Extra spot solves ’24’ brouhaha for Fox affils

Aug 26, 2002  •  Post A Comment

Eight commercial spots were just the prescription to cure the “24” bug afflicting Fox affiliates, which were feeling out of sorts because of the network’s grand plans to relaunch “24” with a 24-hour FX marathon of the series’ 2001-02 season and a commercial-free season premiere (EM, Aug. 5).
The Fox affiliates board of governors and the network struck a deal last week that will:
* Give the local stations an eighth 30-second spot in each network run of “24,” essentially continuing the “24” repurposing deal struck for the series’ freshman season.
* Schedule the makeup spots for the commercial-free season debut Tuesday, Oct. 29, so that one of the spots will go to the affiliates in the Nov. 4 installment of the popular “Boston Public,” which gives the stations valuable extra time to sell on election eve. The seven other makeup spots will be positioned in “24,” one each week starting with the second week of the season.
* Give affiliate consent to repurposing “24” in prime time to facilitate the “24” marathon, beginning midnight Sunday, Sept. 1, and running through midnight Labor Day, Sept. 2, on Fox cable’s FX.
Repurposing of “24” in the prime-time hours of 8 p.m. to 10 p.m. was prohibited under the agreement made last year specifically for “24,” the unusually formatted series for which Fox and critics went to the mat but viewers didn’t.
Under that agreement, affiliates, which are normally allotted seven 30-second spots per hour of prime time, got an eighth spot in “24.”
Initially, the network had proposed to make up only seven spots for the commercial-free debut of the sophomore season, which will be sponsored by Ford for an undisclosed sum that Fox says will not add up to what the network or network-owned stations could have made selling the standard inventory.
The affiliates, who did not learn of the commercial-free plan until the network unveiled it to the Television Critics Association in July and were left feeling forced to negotiate after the fact, felt that any spots running after the debut would automatically be less valuable than spots in the much-promoted debut. By giving them a spot on election eve, Fox has made a gesture that acknowledges the question of “value differential.”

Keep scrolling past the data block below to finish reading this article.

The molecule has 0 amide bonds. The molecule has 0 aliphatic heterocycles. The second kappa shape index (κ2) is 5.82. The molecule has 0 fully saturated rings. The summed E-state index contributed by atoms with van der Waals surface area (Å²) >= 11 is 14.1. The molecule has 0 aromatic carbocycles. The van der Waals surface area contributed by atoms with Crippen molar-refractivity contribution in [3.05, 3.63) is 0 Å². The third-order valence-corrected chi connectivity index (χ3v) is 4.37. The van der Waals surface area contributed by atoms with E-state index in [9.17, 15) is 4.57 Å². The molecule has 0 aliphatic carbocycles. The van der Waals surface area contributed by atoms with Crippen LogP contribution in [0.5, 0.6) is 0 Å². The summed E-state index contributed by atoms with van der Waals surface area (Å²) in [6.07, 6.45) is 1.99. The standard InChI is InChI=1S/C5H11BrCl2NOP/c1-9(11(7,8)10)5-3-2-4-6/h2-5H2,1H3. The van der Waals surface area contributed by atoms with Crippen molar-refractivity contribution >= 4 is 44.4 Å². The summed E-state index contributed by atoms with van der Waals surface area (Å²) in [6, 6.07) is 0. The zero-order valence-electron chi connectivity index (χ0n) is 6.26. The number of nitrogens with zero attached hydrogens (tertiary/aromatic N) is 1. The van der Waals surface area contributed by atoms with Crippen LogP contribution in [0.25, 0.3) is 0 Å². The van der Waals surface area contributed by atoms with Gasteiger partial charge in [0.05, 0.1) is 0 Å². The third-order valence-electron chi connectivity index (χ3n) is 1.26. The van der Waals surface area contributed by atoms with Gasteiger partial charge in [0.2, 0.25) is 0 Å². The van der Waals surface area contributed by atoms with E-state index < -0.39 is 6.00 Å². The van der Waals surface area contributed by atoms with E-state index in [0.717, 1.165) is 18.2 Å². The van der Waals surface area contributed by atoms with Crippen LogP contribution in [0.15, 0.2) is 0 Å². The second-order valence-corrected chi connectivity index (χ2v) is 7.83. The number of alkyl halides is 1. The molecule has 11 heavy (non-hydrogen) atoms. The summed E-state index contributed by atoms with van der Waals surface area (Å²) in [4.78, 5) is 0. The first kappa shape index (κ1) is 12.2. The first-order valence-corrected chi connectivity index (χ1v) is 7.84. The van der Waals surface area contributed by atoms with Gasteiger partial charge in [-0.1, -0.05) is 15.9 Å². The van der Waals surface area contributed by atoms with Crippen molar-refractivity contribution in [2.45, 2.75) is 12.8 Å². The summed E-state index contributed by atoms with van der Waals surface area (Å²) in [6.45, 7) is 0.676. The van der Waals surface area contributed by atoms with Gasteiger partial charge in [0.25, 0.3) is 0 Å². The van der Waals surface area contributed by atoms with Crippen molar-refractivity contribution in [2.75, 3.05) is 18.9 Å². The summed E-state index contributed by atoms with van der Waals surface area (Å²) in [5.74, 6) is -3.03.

“There was give and take and flexibility on both sides,” said Fox Affiliate Board Chairman John Tupper, owner of KXND-TV in Bismarck and Minot, N.D. “I think it was a very healthy discourse between the network and the board.”
There had been vigorous discussion among members of the Fox affiliate family, some of which had suggested they might protest Fox’s initial offer by pre-empting the season premiere.
“There was some dissension among board members about how to handle this issue,” Mr. Tupper said. “It was not a unanimous vote.”
“We are very pleased that John Tupper and the board worked with us on this, and we are looking forward to a great season on `24,”’ a Fox spokesman said.
Mr. Tupper said the affiliates still are ambivalent about whether repurposing hurts or helps the local broadcasters. He said a study distributed recently by the National Association of Television Program Executives suggests that in viewers’ minds repurposing tends to increase the value of the cable network that offers the extra viewing opportunity and to decrease the value of the broadcaster that has the original window.
“There is no hard evidence as to which way that goes,” said Mr. Tupper, who is hoping that Fox is right that anything that promotes the series and increases buzz and viewership momentum eventually helps the affiliates that offer it in first run.